After gorging on subprime mortgages 10 years ago, Wall Street is investing in the U.S. housing market again — this time by snatching up homes. Investment banks, private-equity firms and hedge funds are turning to a variety of financial vehicles and building the technology to become the largest buyers of most Americans’ biggest asset.
Invitation Homes — a real estate investment firm that owns close to 50,000 single-family rental homes — has raised $1.54 billion in its initial public offering, with the company’s valuation rising to over $6 billion today, according to media reports.
The government has begun subsidizing the institutionalized single-family rental market, signaling an endorsement of Wall Street’s buy-to-rent housing bet as homeownership lags.
What do Wells Fargo, Yelp CEO Jeremy Stoppelman, Deutsche Bank, reddit co-founder Aleix Ohanian, Blackstone and Joshua Kushner (yes, the brother of President-elect Donald Trump’s son-in-law, Jared Kushner) have in common?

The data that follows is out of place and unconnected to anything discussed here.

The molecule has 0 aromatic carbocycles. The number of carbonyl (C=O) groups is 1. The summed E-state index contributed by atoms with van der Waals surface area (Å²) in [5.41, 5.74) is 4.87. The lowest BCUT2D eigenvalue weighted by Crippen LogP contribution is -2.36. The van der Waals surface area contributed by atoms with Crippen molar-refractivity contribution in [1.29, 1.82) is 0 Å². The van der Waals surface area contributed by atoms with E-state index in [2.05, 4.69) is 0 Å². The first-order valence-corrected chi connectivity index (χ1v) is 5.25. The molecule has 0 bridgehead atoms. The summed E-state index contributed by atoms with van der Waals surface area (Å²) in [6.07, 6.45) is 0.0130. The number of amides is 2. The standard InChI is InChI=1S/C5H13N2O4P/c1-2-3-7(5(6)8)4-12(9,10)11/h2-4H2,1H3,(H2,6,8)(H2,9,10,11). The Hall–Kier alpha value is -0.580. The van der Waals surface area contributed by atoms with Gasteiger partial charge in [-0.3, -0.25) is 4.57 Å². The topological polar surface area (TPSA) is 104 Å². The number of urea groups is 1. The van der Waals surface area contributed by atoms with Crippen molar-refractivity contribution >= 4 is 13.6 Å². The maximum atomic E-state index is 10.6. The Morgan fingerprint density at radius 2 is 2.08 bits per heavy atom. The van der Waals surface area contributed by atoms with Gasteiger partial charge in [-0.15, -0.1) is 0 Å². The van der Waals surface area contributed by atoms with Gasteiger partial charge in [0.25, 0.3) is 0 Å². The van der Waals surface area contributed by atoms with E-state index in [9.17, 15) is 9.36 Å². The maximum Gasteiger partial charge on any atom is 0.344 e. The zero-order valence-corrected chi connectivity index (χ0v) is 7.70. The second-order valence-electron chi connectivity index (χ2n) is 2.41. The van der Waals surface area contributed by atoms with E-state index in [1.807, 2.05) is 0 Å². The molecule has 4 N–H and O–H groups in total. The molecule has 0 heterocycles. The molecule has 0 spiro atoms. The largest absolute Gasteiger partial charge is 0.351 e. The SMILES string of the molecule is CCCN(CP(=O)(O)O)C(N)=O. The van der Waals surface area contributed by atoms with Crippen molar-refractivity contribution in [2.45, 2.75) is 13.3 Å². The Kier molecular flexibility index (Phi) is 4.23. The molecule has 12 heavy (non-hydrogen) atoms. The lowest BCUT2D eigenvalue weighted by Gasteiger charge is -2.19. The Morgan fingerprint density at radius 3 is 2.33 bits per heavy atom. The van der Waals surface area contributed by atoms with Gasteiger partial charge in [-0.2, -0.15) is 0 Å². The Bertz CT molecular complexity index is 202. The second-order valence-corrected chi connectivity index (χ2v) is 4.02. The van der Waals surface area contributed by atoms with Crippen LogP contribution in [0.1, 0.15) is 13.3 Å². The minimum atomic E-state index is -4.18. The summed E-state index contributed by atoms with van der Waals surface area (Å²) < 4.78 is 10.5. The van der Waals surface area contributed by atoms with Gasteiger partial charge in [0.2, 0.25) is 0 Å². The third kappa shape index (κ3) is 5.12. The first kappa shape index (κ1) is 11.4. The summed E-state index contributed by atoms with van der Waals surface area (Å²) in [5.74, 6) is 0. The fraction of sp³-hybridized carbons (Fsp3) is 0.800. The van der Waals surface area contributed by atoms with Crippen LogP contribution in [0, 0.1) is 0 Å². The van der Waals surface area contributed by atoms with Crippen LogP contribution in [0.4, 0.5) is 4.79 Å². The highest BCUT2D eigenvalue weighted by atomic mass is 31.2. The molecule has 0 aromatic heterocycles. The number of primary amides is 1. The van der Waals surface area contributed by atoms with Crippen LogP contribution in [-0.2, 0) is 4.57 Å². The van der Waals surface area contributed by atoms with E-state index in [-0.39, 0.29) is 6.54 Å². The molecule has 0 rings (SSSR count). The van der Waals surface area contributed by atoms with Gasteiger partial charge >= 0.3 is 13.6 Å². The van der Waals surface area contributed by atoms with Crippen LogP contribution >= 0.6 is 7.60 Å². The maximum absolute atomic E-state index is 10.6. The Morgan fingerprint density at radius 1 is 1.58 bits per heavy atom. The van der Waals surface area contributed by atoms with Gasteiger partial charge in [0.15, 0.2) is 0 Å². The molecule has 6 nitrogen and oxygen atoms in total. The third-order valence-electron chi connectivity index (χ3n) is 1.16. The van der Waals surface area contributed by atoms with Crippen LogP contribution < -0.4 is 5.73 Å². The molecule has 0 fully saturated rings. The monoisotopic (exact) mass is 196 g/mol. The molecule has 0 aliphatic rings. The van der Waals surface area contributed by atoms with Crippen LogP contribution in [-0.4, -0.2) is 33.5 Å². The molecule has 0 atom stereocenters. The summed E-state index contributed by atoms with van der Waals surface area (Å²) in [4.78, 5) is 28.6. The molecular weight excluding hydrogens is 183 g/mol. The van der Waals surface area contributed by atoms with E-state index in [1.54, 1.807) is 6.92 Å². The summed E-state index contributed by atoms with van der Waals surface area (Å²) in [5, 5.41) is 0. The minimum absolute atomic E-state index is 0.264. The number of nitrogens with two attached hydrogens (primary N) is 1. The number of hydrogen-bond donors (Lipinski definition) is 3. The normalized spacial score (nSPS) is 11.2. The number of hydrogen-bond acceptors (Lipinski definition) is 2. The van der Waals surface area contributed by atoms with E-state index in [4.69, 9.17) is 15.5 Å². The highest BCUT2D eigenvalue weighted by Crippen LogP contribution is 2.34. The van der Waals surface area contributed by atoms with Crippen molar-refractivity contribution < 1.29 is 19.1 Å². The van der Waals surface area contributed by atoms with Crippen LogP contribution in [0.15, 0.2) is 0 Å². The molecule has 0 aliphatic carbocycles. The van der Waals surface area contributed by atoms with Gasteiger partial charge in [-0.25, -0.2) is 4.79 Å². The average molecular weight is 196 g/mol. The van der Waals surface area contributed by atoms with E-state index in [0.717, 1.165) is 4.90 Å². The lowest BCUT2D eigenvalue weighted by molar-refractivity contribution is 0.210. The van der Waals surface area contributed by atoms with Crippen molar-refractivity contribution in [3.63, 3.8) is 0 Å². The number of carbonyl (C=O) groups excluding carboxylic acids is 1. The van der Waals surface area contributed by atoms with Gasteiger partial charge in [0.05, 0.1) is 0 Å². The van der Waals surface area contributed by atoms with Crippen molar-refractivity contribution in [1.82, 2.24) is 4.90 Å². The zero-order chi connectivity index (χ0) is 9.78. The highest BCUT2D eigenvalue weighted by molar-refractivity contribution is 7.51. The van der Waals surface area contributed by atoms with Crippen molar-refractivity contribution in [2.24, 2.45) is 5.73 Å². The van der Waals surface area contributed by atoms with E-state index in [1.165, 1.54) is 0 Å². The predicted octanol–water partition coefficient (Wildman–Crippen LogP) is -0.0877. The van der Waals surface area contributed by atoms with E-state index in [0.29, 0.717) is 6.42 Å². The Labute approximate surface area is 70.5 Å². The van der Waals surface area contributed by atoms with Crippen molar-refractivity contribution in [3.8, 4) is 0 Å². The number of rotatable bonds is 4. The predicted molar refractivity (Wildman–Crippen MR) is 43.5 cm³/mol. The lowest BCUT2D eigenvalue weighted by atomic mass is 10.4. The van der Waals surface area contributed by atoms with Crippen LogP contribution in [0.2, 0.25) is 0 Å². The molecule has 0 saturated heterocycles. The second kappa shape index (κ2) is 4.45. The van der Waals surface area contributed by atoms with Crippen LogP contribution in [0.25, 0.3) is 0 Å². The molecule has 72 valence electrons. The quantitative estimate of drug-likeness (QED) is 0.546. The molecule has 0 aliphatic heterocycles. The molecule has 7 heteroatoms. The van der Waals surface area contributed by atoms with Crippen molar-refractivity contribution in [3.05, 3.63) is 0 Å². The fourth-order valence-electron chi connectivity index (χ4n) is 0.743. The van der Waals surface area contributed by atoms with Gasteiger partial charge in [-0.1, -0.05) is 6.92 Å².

After purchasing tens of thousands of homes at post-recession prices, Blackstone Group LP — the biggest U.S. single-family home landlord — is taking Invitation Homes, its single-family rental unit, public.
Five years ago, more than a dozen Wall Street hedge funds and real estate investment trusted armed with fistfuls of cash made plans to hijack the single family rental boom by spending billions to buy up thousands of foreclosures at fire sale prices.
Who joined forces in the real estate industry in September to help agents up their game? Here’s our rundown, in chronological order.
The space got crowded, but now we are entering a more healthy market, and there just isn’t room for everyone in the new normal. I spoke to a great audience of REO brokers this morning at the National REO Brokers Association conference and was very enthused about their response to the information I am about to share.